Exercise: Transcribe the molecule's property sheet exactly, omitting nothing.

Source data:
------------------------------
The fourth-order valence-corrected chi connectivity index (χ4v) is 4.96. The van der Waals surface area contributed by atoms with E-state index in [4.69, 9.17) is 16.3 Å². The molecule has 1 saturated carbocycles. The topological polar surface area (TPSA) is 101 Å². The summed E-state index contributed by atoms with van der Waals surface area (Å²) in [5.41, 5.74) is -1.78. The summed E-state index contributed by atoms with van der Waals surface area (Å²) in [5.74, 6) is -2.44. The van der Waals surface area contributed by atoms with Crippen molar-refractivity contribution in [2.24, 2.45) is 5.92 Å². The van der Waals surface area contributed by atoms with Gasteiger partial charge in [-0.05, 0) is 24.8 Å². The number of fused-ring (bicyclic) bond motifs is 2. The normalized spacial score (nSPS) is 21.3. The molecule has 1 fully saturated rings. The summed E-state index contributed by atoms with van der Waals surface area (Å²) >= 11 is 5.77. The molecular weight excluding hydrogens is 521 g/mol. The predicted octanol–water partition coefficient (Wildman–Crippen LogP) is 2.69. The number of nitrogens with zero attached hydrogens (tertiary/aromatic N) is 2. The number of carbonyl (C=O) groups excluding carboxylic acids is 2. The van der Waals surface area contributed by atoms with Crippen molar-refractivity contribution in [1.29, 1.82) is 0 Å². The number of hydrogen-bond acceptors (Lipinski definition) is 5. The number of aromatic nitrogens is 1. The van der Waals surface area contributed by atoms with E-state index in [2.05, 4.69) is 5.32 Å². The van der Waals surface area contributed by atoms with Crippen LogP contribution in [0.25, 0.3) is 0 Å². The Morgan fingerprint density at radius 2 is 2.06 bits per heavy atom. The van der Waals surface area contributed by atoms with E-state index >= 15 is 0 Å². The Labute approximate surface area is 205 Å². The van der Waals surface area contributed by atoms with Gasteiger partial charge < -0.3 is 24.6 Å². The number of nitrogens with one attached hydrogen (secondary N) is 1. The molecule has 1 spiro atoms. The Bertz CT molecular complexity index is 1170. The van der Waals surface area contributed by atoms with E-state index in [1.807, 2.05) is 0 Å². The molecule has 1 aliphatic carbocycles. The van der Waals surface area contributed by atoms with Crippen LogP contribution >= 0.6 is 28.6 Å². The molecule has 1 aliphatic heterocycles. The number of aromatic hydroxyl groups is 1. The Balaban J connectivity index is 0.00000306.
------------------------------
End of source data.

The fourth-order valence-corrected chi connectivity index (χ4v) is 4.96. The van der Waals surface area contributed by atoms with E-state index in [4.69, 9.17) is 16.3 Å². The molecule has 1 saturated carbocycles. The topological polar surface area (TPSA) is 101 Å². The summed E-state index contributed by atoms with van der Waals surface area (Å²) in [5.41, 5.74) is -1.78. The summed E-state index contributed by atoms with van der Waals surface area (Å²) in [5.74, 6) is -2.44. The van der Waals surface area contributed by atoms with Crippen molar-refractivity contribution in [2.24, 2.45) is 5.92 Å². The van der Waals surface area contributed by atoms with Gasteiger partial charge in [-0.05, 0) is 24.8 Å². The number of fused-ring (bicyclic) bond motifs is 2. The normalized spacial score (nSPS) is 21.3. The molecule has 1 fully saturated rings. The summed E-state index contributed by atoms with van der Waals surface area (Å²) >= 11 is 5.77. The molecular weight excluding hydrogens is 521 g/mol. The predicted octanol–water partition coefficient (Wildman–Crippen LogP) is 2.69. The number of nitrogens with zero attached hydrogens (tertiary/aromatic N) is 2. The number of carbonyl (C=O) groups excluding carboxylic acids is 2. The van der Waals surface area contributed by atoms with Crippen molar-refractivity contribution in [1.29, 1.82) is 0 Å². The number of hydrogen-bond acceptors (Lipinski definition) is 5. The number of aromatic nitrogens is 1. The van der Waals surface area contributed by atoms with E-state index in [2.05, 4.69) is 5.32 Å². The van der Waals surface area contributed by atoms with Crippen LogP contribution in [0.25, 0.3) is 0 Å². The Morgan fingerprint density at radius 2 is 2.06 bits per heavy atom. The van der Waals surface area contributed by atoms with E-state index >= 15 is 0 Å². The Labute approximate surface area is 205 Å². The van der Waals surface area contributed by atoms with Gasteiger partial charge < -0.3 is 24.6 Å². The number of nitrogens with one attached hydrogen (secondary N) is 1. The molecule has 1 spiro atoms. The Bertz CT molecular complexity index is 1170. The van der Waals surface area contributed by atoms with E-state index in [1.807, 2.05) is 0 Å². The molecule has 1 aliphatic carbocycles. The van der Waals surface area contributed by atoms with Crippen LogP contribution >= 0.6 is 28.6 Å². The molecule has 1 aliphatic heterocycles. The number of aromatic hydroxyl groups is 1. The Balaban J connectivity index is 0.00000306.